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MorrisjamesConservativeHome.com campaigns for a more open, democratic and decentralised Conservative Party.  We helped lead the campaign against the attempt to disenfranchise party members in the current leadership election.  Last week Daniel Hannan MEP made the case for open primary elections.  Today, James Morris, the Director of Mind the Gap, argues for a much more open, networked Conservative Party – fully engaged with the hopes and fears of the British people.

The 2nd law of thermodynamics states that all ‘closed’ systems will inevitably lead to ‘entropy’ – that is to say that they will be characterised by disorder and chaos. For too long the Conservative Party has been a closed system – inward looking, engaged in a dialogue only with itself, deriving energy from internal conflict – rather than reaching out to the host community on which its survival depends – the British people.  As a result its internal structures and modes of thinking have become incoherent and chaotic.  In order to avoid the evolutionary fate of other ‘closed systems’ the Conservative Party needs to adapt itself rapidly; to open itself up to the networks of the modern world and once again become a force in the political universe.

The party needs to develop quickly on outward facing and positive attitude to the wider networks of the modern world. It needs to develop rich and varied connections with networks outside of its traditional hinterland. This means developing coalitions and partnerships with civic, voluntary and other pressure groups in a variety of areas of the nation’s social and cultural life. This might mean, for example, developing unusual or counter-intuitive alliances with whole range of groups – informal and formal – from text messaging networks of young people as they consume and enjoy popular music, to environmental groups focussed on the debate on climate change.  This must mean more than an embarrassing form of gesture politics but must constitute an openness or attitude which is embedded in the DNA of the party – in the web and wharf  of how the party properly sensitises itself to the rapid changing nature of modern world. 

This openness to the networks of the 21st Century will be facilitated through the millions of conversations which occur daily on the blogs of the world wide web as well as the millions of ordinary conversations that go on in local communities day after day. The party needs to develop a sensitive awareness of all these conversations and how they shape understanding of the world in which we live today. The party needs to use this new networked understanding to engage in real consultations with local communities – not in the empty gesture of Labour’s Big Conversations – but in a way in which promotes continued and sustained involvement of local people in the development and formation of policy. Local people should be involved in the testing and piloting of policy ideas, not in the anodyne atmosphere of a focus group – but in the messy reality of everyday life. This new Conservative Party, by becoming part of these wider, changing networks, will truly become a party which can demonstrate, even in opposition, that it can make a difference to lives of ordinary people and translate policy into action.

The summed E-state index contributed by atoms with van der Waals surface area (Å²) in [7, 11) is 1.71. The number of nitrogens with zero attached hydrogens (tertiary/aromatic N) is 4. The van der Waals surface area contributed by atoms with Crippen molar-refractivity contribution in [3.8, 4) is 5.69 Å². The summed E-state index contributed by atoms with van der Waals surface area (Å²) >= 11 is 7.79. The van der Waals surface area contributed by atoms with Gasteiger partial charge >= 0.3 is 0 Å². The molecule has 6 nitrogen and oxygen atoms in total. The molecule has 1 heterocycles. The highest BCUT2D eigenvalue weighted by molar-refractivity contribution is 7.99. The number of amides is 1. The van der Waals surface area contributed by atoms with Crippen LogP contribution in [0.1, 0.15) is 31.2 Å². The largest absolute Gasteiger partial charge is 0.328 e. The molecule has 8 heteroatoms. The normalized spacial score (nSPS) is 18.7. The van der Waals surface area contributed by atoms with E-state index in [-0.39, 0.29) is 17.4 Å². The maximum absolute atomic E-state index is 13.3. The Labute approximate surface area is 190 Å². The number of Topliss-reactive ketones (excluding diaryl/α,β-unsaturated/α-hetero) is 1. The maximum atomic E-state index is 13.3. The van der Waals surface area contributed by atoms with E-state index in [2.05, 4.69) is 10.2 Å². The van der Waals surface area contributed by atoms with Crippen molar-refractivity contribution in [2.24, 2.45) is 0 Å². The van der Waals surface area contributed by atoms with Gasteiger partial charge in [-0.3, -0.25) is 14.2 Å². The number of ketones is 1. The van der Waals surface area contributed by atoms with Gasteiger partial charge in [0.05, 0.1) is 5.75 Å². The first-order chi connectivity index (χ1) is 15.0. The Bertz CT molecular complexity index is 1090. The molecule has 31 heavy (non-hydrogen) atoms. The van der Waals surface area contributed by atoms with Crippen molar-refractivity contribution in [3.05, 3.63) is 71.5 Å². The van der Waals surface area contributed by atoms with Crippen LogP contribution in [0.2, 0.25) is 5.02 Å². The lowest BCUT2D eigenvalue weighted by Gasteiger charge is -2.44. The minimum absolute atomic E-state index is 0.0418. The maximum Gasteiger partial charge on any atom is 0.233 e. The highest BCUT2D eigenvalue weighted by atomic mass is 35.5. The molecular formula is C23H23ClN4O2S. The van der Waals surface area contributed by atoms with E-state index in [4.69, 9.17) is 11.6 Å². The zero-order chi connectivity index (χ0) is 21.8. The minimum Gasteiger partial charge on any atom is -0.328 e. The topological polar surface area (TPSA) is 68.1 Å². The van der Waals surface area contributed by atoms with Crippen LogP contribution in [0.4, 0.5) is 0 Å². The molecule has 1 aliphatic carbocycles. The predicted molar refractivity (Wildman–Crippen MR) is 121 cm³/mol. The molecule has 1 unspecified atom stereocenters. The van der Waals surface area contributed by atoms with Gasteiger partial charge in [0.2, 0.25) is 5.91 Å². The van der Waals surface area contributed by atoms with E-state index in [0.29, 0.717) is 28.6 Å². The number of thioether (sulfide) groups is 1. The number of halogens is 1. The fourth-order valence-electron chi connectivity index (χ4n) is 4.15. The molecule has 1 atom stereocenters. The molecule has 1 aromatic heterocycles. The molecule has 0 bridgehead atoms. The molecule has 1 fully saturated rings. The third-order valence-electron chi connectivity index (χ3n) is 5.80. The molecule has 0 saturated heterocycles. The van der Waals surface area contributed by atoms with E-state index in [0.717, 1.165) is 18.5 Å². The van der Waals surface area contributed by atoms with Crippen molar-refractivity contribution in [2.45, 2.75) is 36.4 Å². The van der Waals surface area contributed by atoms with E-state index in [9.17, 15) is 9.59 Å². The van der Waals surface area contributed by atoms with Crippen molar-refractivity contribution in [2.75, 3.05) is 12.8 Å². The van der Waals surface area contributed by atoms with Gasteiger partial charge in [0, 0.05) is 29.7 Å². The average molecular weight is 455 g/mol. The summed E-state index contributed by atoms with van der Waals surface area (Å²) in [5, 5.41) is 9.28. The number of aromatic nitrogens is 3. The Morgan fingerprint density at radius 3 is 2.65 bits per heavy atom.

As the party begins to evolve from an inward looking organisation, separated off from the world of which it is a part, it needs to demonstrate visibly that conservative ideas can translate into real change on the ground. This means a change in the mind set of every person involved in the party – from elected representatives, party activists, policy advisors in Westminster and anybody else loosely associated with Conservative Party though, perhaps, not a member of it – so that everyone becomes plugged into the social and political networks which they can influence. By doing this the party should be able to benefit from positive network affects, as the positive associations of the new mentality of conservatives and their demonstrations of success of the ground begin to form a virtuous circle with the wider public. 

This will not be an easy task but is the only way to achieve the goal of making the party ‘look and feel like a completely different sort organisation’ The type of effort required to transform the party requires it to be open to a complete re-wiring of its inner structure and workings.  Open, flexible, and responsive to ideas as they flow up, down and across the fizzing networks of our inter-connected world;embedded in the communities of Britain which, for too long, the party has retreated from, and demonstrating in its words and actions that conservative ideas are relevant to the future challenges people face in their day to day lives.

16 comments for: James Morris: The Conservative Party and Open Networks

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